The complaint to the European Commission was filed by Opera Software, based in Oslo, a maker of browsers for personal computers and mobile devices. The company had $60 million in sales in 2006.
The company's chief technology officer, Hakon Lie, said that the bundling of the Internet Explorer browser into Windows, which has more than 80 percent of the market share in Europe, violated European antitrust law.
In September, the second-highest European court upheld a 2004 ruling by the European Commission that Microsoft had illegally tied its media player to Windows. That ruling required Microsoft to market a version of Windows without its media player program.
"Of course the European Court of First Instance decision strengthens our case and that is in part why we decided to file this complaint now," Lie said.
Opera was founded in 1995 and is one of the few companies, particularly from Europe, that has been able to eat into Microsoft's share of the browser market. Its Web software is known for packing a lot of features into a program that takes up little space; as a result it has made strong moves in the market for Internet browsers on cellphones.
In the complaint, Opera asked that the commission require Microsoft to unbundle Explorer from Windows, include rival browsers in the default Windows installation, or both.
Microsoft, which dropped its appeals of the commission's ruling following the court's decision, said its Windows operating system did not block the use of alternative Web browsers, and that consumers and computer makers were free to use any browser with Windows.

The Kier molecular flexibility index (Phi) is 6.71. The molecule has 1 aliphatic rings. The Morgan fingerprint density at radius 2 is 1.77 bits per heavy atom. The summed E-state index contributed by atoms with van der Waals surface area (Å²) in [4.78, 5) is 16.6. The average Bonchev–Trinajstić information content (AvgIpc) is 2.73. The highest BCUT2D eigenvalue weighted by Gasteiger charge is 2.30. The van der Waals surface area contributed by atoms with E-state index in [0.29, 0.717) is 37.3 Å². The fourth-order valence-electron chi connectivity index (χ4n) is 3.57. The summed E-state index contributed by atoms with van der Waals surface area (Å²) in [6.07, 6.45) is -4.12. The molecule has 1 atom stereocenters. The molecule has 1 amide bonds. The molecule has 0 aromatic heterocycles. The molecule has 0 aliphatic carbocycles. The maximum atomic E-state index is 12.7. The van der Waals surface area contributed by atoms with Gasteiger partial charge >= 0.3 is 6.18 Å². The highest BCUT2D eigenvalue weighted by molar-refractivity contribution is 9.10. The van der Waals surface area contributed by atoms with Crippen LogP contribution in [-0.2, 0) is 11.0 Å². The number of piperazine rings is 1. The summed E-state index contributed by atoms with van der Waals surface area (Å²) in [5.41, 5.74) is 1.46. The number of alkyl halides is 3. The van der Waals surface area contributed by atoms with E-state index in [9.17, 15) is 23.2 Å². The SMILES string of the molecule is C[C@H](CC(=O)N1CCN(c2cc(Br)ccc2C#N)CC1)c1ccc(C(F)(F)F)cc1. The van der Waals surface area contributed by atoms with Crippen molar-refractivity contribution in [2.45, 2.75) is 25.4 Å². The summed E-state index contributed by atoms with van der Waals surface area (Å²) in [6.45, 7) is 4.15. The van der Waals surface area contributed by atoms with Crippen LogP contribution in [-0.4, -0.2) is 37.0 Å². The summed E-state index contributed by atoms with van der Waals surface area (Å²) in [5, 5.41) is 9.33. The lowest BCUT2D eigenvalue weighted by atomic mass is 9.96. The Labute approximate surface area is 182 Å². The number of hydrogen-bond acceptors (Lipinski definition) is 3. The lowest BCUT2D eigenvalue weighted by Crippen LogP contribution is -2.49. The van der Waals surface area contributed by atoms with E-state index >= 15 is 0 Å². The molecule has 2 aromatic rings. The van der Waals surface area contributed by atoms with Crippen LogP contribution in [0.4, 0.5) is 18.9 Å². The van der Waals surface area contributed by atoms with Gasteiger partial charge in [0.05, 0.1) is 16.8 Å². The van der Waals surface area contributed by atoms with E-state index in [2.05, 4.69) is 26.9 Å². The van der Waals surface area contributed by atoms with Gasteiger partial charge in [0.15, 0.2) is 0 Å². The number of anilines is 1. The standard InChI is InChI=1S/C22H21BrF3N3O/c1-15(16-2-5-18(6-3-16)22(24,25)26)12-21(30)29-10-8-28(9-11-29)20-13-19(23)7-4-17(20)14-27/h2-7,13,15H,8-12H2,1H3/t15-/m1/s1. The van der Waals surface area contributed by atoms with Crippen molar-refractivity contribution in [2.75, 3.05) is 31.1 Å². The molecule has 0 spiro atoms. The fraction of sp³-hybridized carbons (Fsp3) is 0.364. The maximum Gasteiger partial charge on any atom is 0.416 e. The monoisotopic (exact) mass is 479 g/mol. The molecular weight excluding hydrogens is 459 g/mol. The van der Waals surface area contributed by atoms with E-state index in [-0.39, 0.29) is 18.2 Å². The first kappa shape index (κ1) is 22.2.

"We will of course cooperate with any inquiries into these issues, but we believe the inclusion of the browser into the operating system benefits consumers, and that consumers and PC manufacturers already are free to choose any browsers they wish," Microsoft said.
In the United States, Microsoft and the Department of Justice reached a settlement in 2001 that allowed Microsoft to continue to bundle Internet Explorer into Windows as long as computer makers and consumers could reset Windows' default settings to use other browsers.
Michael Reynolds, an antitrust lawyer with the firm Allen Overy in Brussels, said that Opera's legal case was likely strengthened by the court's rejection of Microsoft's appeal in September.
"What has changed is that we now have very clear guidance from the court as to what constitutes bundling and tying," Reynolds said. "I expect that the commission will conduct a thorough examination into this, based on the facts involved in this market."
A spokesman for the commission, Jonathan Todd, said that competition authorities would review the complaint. The commission's review of the initial antitrust case against Microsoft, which culminated in a record €497.2 million, or $736 million, fine in 2004, took almost six years.
Opera is a member of the European Committee for Interoperable Systems, a Brussels group that includes many of Microsoft's former legal opponents in the antitrust case, including Sun Microsystems, International Business Machines and Oracle.
The Norwegian company makes Web browsers for cellphone makers like Motorola, Nokia and HTC of Taiwan, as well as for the mobile network operators T-Mobile, a unit of Deutsche Telekom, and Vodafone.www.iht.com